Talking about Pakistan’s support to cross-border terrorism in Jammu and Kashmir, General Rawat suggested that the neighbouring country was resorting to a “proxy war” to avenge its defeat at the hands of India in the 1971 war when Bangladesh was liberated.

The aim of Pakistan, he said, is to keep the Indian Army “embroiled in this proxy war that they have lost.” “But, let me assure you, Indian Army and the Indian State is strong enough to ensure that Jammu and Kashmir remain part of India… No one else can take it away by force or by any other means, because legally, legitimately J-K is integral part of India,” he said.

Asked about the cross-border infiltration, he said Pakistan would be wise to know that by indulging in such activities, harm is coming to Pakistan only.

“We are capable of finishing any infiltrators who reach our side. But, if Pakistan continues to support infiltration, we can use other kind of action too,” Rawat said. He said Pakistan was continuing to fuel disturbances in Jammu and Kashmir, fully knowing that they will never succeed.

“Legitimately, legally and by all rights, J and K is part of India. Pakistan somehow has been trying to annex this part of the country, more so after they lost East Pakistan with liberation of Bangladesh,” he said.

The Army Chief said despite the passage of so many years, Pakistan still has a desire to succeed in that.

“And, with liberation of Bangladesh they decided to create a similar situation in Kashmir… Has Pakistan succeeded? They have not. And, Pakistan is fully aware they cannot succeed in Jammu and Kashmir, but they still hope they can succeed. It is just



Bhandari Ram – A gallant Dogra from Bilaspur

His name figures next only to that of Lance Naik Lala Ram, the first recipient of Victoria Cross

Bhandari Ram - A gallant Dogra from Bilaspur

Col Dilbag Dabas (Retd)

The state of Himachal has two very unique distinctions to its credit —  the first Param Vir Chakra awardee of independent India Major Somnath Sharma was from the state; and the first pair from the same battalion, earning for themselves the highest gallantry award in the same war, was composed of Capt Vikram Batra (referred to as Sher Shah by the enemy in the intercepted messages of Pakistan army) and Rifleman Sanjay Kumar, both Himachalis.

And, if the state-wise list of gallantry awards is any indicator, Himachal Pradesh with a population of just about 1.5 per cent of the Indian total is way ahead than other states in demonstrating valour by its soldiers.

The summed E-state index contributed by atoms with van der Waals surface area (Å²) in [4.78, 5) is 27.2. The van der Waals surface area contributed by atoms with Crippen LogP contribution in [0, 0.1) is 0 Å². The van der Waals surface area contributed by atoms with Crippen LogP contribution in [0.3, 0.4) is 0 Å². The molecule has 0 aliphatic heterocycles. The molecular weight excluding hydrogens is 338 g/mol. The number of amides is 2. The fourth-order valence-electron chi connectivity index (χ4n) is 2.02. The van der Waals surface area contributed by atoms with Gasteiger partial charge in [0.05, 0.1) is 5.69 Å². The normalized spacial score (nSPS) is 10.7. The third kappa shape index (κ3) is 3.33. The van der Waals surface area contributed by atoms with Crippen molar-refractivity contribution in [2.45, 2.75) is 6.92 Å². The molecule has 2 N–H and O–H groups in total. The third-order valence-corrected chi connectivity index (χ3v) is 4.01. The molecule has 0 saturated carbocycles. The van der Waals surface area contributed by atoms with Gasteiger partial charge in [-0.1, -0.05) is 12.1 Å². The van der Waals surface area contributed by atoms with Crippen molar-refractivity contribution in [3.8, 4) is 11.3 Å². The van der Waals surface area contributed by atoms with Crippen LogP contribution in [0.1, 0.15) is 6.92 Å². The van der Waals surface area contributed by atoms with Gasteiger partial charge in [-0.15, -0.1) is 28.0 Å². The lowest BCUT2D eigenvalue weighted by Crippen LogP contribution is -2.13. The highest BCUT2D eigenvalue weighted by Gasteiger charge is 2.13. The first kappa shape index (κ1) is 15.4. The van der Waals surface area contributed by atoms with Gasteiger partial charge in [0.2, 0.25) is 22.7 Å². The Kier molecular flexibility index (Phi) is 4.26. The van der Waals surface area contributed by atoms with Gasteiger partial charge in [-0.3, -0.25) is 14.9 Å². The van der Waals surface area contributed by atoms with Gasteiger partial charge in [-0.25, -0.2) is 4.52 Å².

In the roll of honour of the Himachali bravehearts, the name of Bhandari Ram figures next only to that of Lance Naik Lala Ram, the first recipient of the Victoria Cross, nurtured by the Himachali soil.

Bhandari Ram was born on July 24, 1919, in Serva Geharwin village in the then Bilaspur state, now Bilaspur district of Himachal Pradesh. For Himachali Dogras, soldiering is not just another profession, but a calling. At 22, Bhandari enlisted in 16th Battalion of 10th Baluch Regiment with a class composition of two third of Baluchi Musalmans from North West Frontier and one third Dogra Brahmins from the present day Himachal.

During the third Arakan offensive by the allied troops in Burma campaign in World War-II, 16th Baluch under command 51 Indian Brigade was tasked to clear the route into north-western Arakan through the Mayu hills. As a prelude to the accomplishment of the task, a number of small operations and raids were carried out to soften up the Japanese defenses before launching attack by a larger force. In one such operation, for his cool courage, strong determination and utmost devotion to duty, Sepoy Bhandari Ram was awarded the Victoria Cross.

After independence, the 10th Baluch Regiment was allotted to Pakistan and Sepoy Bhandari Ram and his colleagues were absorbed in the newly raised 8th Battalion of Dogra Regiment of the Indian Army.

Sepoy Bhandari Ram, the battle hardened Dogra of World War-II fame displayed his tenacity three years later during the first India-Pakistan war in 1947-48, wherein he fought against his former Baluch colleagues in Jammu and Kashmir and did not let them succeed in their evil designs of annexing the Indian territory.

Bhandari Ram retired from service as Honorary Captain in 1969 after a distinguished military career spanning almost three decades, having participated in Burma Campaign (1944) and in three wars i.e. 1947-48 India-Pak, 1962 Sino-India, and 1965 Indo-Pak war. Hony Capt Bhandari Ram, VC, an ardent admirer of Lal Bahadur Shastri, passionately believed in the creed of the two noblest professions, namely the Jawan and the Kisan, almost in equal measure and did farming until ill-health prevented him from working in fields.

On May 19, 2002, this gallant Dogra breathed his last in his native village. His mortal remains were cremated with full military honours in the presence of many high-ranking serving and retired defence officers and a representative of the British High Commission.